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Minimal Oracle installation (and Docker image)

A new blog post on the Databases at CERN blog about some research on the minimal Oracle Database installation: https://db-blog.web.cern.ch/blog/franck-pachot/2018-12-minimal-oracle-1

And a bonus here: the Dockerfile which builds this minimal image. You need to build the Oracle XE image (oracle/database:18.4.0-xe) with the buildfiles provided by Oracle (https://github.com/oracle/docker-images/tree/master/OracleDatabase/SingleInstance/dockerfiles/18.4.0) and this Dockerfile will copy only the necessary:

Case Study

A recent thread on the ODC database forum highlighted a case where the optimizer was estimating 83,000 for a particular index full scan when the SQL Monitor output for the operation showed that it was returning 11,000,000 rows.

Apart from the minor detail that the OP didn’t specifically ask a question, the information supplied was pretty good. The OP had given us a list of bind variables, with values, and the SQL statement, followed by the text output of the Monitor’ed SQL and, to get the predicate section of the plan, the output from a call to dbms_xplan. This was followed by the DDL for the critical index and a list of the stats for all the columns in the index.

See you in OBUG Tech Days Belgium

Antwerp, February 7, 2019 — February 8, 2019

I’ll demo join methods in slow motion, but look at the full Agenda: https://www.techdaysbelgium.be/?page_id=507

And it’s not only about sessions: all speakers are well known in the community for their will to discuss and share knowledge, opinions… and beers.

Registration opened

Tickets! " Techdays Belgium

OBUG Tech Days Belgium 2019 – Antwerp – 7/8-FEB-2019

Agenda: https://www.techdaysbelgium.be/?page_id=507

Dates: February 7 and 8, 2019

Location: http://cinemacartoons.be in Antwerp, Belgium

More information soon.

For people from the netherlands: this is easy reachable by car or by train! This is a chance to attend a conference and meet up with a lot of well-known speakers in the Oracle database area without too extensive travelling.

Row Migration

There’s a little detail of row migration that’s been bugging me for a long time – and I’ve finally found a comment on MoS explaining why it happens. Before saying anything, though, else I’m going to give you a little script (that I’ve run on 12.2.0.1 with an 8KB block size in a tablespace using ASSM and system allocated extents) to demonstrate the anomaly.

Oracle Index compression for range scan on file names

A new blog post on the Databases at CERN blog about tables storing long file names in a table, with full path, and index range scan on a prefixed pattern: https://db-blog.web.cern.ch/blog/franck-pachot/2018-11-oracle-index-compression-range-scan-file-names

COMPRESS ADVANCED LOW

The 12cR1 advanced index compression does not help here as all values are unique. Only partial prefix is redundant.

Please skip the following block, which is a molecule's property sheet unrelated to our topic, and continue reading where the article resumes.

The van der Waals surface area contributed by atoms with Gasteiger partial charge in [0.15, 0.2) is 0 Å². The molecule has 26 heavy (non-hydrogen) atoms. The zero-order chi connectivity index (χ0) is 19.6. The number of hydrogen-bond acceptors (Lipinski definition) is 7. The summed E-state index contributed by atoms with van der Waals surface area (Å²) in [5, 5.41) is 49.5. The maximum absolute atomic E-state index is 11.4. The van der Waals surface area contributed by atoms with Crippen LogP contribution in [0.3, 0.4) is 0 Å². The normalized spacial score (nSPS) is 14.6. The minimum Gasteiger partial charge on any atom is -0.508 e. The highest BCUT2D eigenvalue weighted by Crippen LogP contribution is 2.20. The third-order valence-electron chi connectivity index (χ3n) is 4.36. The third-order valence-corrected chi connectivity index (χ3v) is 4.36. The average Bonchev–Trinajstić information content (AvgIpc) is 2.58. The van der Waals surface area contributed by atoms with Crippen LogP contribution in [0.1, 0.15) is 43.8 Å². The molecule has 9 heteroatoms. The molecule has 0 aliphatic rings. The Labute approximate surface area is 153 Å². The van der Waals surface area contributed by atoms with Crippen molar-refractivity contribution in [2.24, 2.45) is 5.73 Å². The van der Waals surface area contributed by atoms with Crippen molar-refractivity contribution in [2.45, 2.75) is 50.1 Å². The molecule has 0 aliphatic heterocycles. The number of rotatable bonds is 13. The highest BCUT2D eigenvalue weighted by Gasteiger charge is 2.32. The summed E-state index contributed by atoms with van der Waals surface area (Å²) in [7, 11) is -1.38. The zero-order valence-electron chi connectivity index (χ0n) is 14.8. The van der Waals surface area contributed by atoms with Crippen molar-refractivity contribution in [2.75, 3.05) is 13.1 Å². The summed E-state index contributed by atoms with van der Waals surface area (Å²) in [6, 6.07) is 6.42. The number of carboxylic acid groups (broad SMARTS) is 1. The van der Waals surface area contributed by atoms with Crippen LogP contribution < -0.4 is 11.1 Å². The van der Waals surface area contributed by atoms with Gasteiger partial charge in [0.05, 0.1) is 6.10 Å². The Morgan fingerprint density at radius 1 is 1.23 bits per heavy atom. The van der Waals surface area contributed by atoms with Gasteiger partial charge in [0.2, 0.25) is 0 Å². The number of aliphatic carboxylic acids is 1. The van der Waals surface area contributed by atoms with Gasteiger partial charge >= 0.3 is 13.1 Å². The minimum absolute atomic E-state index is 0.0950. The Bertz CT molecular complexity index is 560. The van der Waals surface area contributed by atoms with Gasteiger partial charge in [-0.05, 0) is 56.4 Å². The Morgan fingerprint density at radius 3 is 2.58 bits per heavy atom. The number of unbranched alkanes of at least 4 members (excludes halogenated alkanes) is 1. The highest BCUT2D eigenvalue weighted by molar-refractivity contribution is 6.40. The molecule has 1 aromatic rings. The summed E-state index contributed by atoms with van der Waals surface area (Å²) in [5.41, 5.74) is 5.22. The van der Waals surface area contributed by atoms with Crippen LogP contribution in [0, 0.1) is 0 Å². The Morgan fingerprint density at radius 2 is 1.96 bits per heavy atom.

COMPRESS ADVANCED HIGH

The advanced algorithm ‘high’ introduced in 12cR2 can reduce better. But there’s no magic. Redundancy should be addressed at design. Full test:

Index rebuild bug

I tweeted a reference yesterday to a 9 year old article about index rebuilds, and this led me on to look for an item that I thought I’d written on a related topic. I hadn’t written it (so there’s another item on my todo list) but I did discover a draft I’d written a few years ago about an unpleasant side effect relating to rebuilding subpartitions of local indexes on composite partitoned tables. It’s probably the case that no-one will notice they’re suffering from it because it’s a bit of an edge case – but you might want to review the things your system does.

Here’s the scenario: you have a large table that is composite partitioned with roughly 180 daily partitions and 512 subpartitions (per partition). For some strange reason you have a couple of local indexes on the table that have been declared unusable – hoping, perhaps, that no-one ever does anything that makes Oracle decide to rebuild all the unusable bits.

Counting Rows

Here’s another little utility I use from time to time (usually for small tables) to check how many rows there are in each block of the table, and which blocks are used. It doesn’t do anything clever, just call routines in the dbms_rowid package for each rowid in the table:

Enhanced “validate” commands in Oracle’s Data Guard Broker 18c

If you are using an Oracle Database Enterprise Edition chances are that there is at least one environment in your estate making use of Data Guard. And if you are using Data Guard, why not use the broker? I have been using Data Guard broker for a long time now, and it has definitely improved a lot over the first releases, back in the day. I like it so much these days that I feel hard done by if I can’t make use of it. This is of course a matter of personal preference, and I might be exaggerating a little :)

One of the nice additions to the broker in Oracle 12.1 was the ability to validate a database before a role change. This is documented in the Data Guard broker documentation. I certainly don’t solely rely on the output of the command, I have my own checks I’m running that go over and above what a validate can do.

Oracle Adaptive Plan info in OTHER_XML

DBMS_XPLAN displays the operation ID with no gap, even for Adaptive Plans where the inactive operations are skipped. Did you ever wonder where the information of skipped rows is stored?

Here is a simple query (but please, remember that natural join is bad ;)

SQL> set feedback on sql_id
SQL> select * from dept natural join emp natural join bonus;
no rows selected
SQL_ID: 3q7fbwk91v4ra

The execution plan shows that the plan is adaptive: